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Martin Aylward, head of smart technology delivery, EDF Energy

Martin Aylward

Path to power

After a few interesting early roles at the Lord Chancellor’s Office and the Medical Research Council in London, I moved back to Brighton and got a job at American Express.

 

I then moved to Royal & Sun Alliance, where I managed to get onto its global digital leadership initiative at the peak of the dotcom boom, which led to me getting a job in the fledgling e-commerce team and a lead role in the creation of More Th>n. It was in this role that I cut my teeth on all things digital and data and set up the rest of my career.

 

Then, a love of all things French led me to EDF Energy, where I headed up first the acquisition and then the customer marketing teams, taking a lead role in relaunching the brand, building the direct and digital marketing capability and introducing Zingy to the world.

 

I also had the pleasure of leading the activation of our sponsorship of the 2012 Olympics. For the last three years, I’ve led the smart technology team, with a focus on the smart metering roll-out, which spans digital, IT, data, operations, marketing and, for the first time in my career, physical assets.

 

What is the proudest achievement of your career to date?

My proudest achievement has been to form a number of highly motivated, high performing teams that have done some great things, while hopefully having some fun along the way. A recent highlight has been to turn around EDF Energy’s Smart Metering Programme, which is a key part of one of the UK’s biggest infrastructure projects and is opening up a massive data opportunity.

 

Who is your role model or the person you look to for inspiration?

I don’t generally look for role models, but any business leader who is great with their people, really puts the customer first and delivers results often is worth getting some inspiration from.

 

Did 2019 turn out the way you expected? If not, in what ways was it different?

As always, some parts did, some didn’t. In any event, one aspect that is fascinating is the growth of low carbon energy and the opportunities that brings. Fossil fuels now contribute less than 40% of the generation mix and last December, wind generated so much energy that thousands of homes with smart meters were paid to plug in their electric vehicles overnight to use up the excess energy.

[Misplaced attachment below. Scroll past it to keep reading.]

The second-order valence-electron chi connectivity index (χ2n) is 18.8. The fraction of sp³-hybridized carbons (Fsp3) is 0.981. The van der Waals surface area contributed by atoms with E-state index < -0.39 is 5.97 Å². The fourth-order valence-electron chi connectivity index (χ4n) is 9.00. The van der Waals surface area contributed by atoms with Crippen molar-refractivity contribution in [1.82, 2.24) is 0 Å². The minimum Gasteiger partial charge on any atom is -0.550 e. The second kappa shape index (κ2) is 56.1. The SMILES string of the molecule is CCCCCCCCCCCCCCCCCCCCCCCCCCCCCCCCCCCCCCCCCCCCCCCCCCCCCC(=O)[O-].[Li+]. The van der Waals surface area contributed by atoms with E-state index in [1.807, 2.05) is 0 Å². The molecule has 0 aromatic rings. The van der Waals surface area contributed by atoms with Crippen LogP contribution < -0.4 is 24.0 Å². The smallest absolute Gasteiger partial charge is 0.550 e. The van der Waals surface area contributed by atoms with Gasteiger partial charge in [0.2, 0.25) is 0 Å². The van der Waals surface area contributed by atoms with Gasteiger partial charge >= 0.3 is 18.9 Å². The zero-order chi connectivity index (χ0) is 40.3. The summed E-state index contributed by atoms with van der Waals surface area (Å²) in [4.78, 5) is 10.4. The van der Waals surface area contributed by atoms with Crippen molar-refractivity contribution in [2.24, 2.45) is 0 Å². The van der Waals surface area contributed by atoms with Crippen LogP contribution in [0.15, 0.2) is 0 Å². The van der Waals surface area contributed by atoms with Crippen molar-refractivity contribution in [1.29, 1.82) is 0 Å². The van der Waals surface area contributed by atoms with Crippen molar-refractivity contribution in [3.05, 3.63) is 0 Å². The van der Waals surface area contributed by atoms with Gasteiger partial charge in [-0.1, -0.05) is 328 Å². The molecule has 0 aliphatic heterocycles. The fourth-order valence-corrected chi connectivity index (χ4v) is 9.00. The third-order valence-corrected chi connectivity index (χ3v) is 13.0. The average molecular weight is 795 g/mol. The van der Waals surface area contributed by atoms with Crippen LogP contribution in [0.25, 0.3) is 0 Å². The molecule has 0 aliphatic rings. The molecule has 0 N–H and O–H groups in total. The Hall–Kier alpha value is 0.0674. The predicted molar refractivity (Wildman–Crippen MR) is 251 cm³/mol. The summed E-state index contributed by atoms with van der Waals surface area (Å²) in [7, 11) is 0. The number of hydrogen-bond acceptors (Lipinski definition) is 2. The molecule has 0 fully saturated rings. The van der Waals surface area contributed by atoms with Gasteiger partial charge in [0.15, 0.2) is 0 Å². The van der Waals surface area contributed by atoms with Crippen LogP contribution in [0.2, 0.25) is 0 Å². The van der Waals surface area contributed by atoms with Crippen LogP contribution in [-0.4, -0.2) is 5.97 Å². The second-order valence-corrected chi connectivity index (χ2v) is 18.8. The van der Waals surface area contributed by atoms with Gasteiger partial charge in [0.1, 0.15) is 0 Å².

What do you expect 2020 to be like for the data and analytics industry?

2020 is likely to be another exciting year of growth for the data and analytics industry. Demand for data professionals continues to outstrip supply, so a key focus will be on upskilling people with transferable skills and the right attitude. For example, at EDF, we are putting a bunch of existing staff through a Data Apprentice scheme alongside our external recruitment and early career activity.

 

Data and technology are changing business, the economy and society – what do you see as the biggest opportunity emerging from this?

One of the biggest opportunities is for all products and services to “just work” – so in the same way Apple, Google and Amazon products just work, the same could be for the NHS, transport and other critical services. This could take some doing though…

 

What is the biggest tech challenge you face in ensuring data is at the heart of your digital transformation strategy?

As with most transformation activities, it’s not technology that is the biggest challenge but the cultural change that needs to go alongside it. While there are perennial challenges around integrating disparate data sources, changing the organisation to ensure that enough focus is on data is the real challenge.

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